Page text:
The 1858 Medical Act, which is established the General Medical Council, sought to establish a system of medical education that produced a doctor who, on qualification, was a `safe general practitioner'. This concept of an independent and competent general practitioner symbolised the confidence of the modern medical profession at the moment of its emergence in the nineteenth century. By contrast, the `never quite competent' doctor, one who requires continuous formal instruction and regulation, monitoring and mentoring, support and counselling, symbolises the abject state of the profession in the new millennium. While the junior hospital doctor of the past may have been used and abused, today's doctors appear to have lost all initiative or autonomy in relation to their own professional development and in relation to their patients. If tomorrow's doctors are reduced to the status of children, to be patronised by politicians and parents, as well as by their trainers and tutors, the future of the medical profession is in jeopardy.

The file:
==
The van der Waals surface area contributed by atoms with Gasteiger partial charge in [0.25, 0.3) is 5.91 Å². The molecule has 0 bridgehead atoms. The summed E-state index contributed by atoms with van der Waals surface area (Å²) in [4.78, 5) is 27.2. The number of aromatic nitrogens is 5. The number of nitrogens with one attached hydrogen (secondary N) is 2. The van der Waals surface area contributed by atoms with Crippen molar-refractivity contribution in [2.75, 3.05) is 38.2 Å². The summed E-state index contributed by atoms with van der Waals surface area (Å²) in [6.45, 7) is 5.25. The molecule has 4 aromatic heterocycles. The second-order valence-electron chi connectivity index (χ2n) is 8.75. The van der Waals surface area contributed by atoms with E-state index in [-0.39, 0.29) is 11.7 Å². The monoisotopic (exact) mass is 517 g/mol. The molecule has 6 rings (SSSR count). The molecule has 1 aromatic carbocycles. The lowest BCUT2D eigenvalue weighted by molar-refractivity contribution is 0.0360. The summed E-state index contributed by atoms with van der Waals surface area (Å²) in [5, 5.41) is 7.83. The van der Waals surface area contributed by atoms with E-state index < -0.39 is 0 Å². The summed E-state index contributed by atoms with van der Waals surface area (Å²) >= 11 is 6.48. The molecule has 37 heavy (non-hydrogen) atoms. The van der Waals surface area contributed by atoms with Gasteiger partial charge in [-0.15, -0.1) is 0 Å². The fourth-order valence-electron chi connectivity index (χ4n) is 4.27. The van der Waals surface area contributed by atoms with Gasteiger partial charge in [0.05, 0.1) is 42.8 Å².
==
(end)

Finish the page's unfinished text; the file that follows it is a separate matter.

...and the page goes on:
For the Academy of Medical Sciences, MTAS is `an object lesson in what happens when we take medical education out of the hands of those who value objective academic achievement and put it in the hands of those who wish to create a uniform and biddable workforce unencumbered by the spirit of inquiry needed to challenge dogma and central directives'. The consequences of this lesson are not confined to MTAS, but go back through MMC to Tomorrow's Doctors, and the wider framework of medical education and training established over the past decade.


The BBC still hates America: "White lynch mobs are back in the Deep South. At least according to the BBC, which is broadcasting a special program on it, headlined "Stealth Racism Stalks the Deep South." Apparently six young black men have been charged in an attack on a white student. The Bolshie Beeb knows this story line. It hasn't changed in a hundred years --- if you believe the Beeb".